Does this mean that we, as Catholics, should not engage in politics? Should we remain in a state of political quietism, while others transform society for the worse? Not at all. But power does indeed corrupt, so a Catholic who decides to become politically active should be willing to change himself before changing the world. He or she should be constantly vigilant about these temptations. He or she must undergo a purification in the desert before beginning this activity, thereby following the example of Jesus. And it would be wise for that Catholic to return to the desert time and again, to actualize this much needed purification of the self, so needed for any political project to bear good fruit.
I hope that throughout this Lent, Christians will meditate on this passage of Scripture, and begin the long-overdue purification of our faith from the ideologies that are prevalent today.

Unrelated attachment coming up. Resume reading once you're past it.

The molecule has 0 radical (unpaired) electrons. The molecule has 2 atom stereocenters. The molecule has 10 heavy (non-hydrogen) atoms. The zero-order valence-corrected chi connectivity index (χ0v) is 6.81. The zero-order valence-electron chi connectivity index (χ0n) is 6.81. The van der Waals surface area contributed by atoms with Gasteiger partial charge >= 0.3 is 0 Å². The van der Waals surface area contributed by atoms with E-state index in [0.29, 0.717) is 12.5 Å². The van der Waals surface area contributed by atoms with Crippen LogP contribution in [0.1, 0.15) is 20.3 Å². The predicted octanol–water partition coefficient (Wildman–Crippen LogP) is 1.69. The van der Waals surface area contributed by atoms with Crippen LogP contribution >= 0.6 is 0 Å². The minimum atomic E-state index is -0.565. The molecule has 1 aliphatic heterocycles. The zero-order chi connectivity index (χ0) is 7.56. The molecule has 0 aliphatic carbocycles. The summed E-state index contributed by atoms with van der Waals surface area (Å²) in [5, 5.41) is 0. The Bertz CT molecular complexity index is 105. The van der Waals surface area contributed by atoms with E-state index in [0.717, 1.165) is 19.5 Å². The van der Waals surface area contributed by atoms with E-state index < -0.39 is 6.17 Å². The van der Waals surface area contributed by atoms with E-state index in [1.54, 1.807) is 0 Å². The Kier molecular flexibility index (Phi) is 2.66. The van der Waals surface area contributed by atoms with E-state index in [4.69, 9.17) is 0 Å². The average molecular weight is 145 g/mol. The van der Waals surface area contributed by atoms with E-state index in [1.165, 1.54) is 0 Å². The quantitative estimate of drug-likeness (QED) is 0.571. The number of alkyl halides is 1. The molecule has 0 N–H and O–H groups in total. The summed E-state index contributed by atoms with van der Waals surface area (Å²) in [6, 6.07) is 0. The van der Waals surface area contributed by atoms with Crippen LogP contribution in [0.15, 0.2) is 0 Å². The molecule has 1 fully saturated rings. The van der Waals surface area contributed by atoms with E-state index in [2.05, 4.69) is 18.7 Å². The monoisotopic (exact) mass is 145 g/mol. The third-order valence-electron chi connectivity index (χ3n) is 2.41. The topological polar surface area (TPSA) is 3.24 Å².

[Image credits: “The Temptation of Christ by the Devil”, Joseph Barrias, 1860]
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Pedro Gabriel, MD, is a Catholic layman and physician, born and residing in Portugal. He is a medical oncologist, currently employed in a Portuguese public hospital. A published writer of Catholic novels with a Tolkienite flavor, he is also a parish reader and a former catechist. He seeks to better understand the relationship of God and Man by putting the lens on the frailty of the human condition, be it physical and spiritual. He also wishes to provide a fresh perspective of current Church and World affairs from the point of view of a small western European country, highly secularized but also highly Catholic by tradition.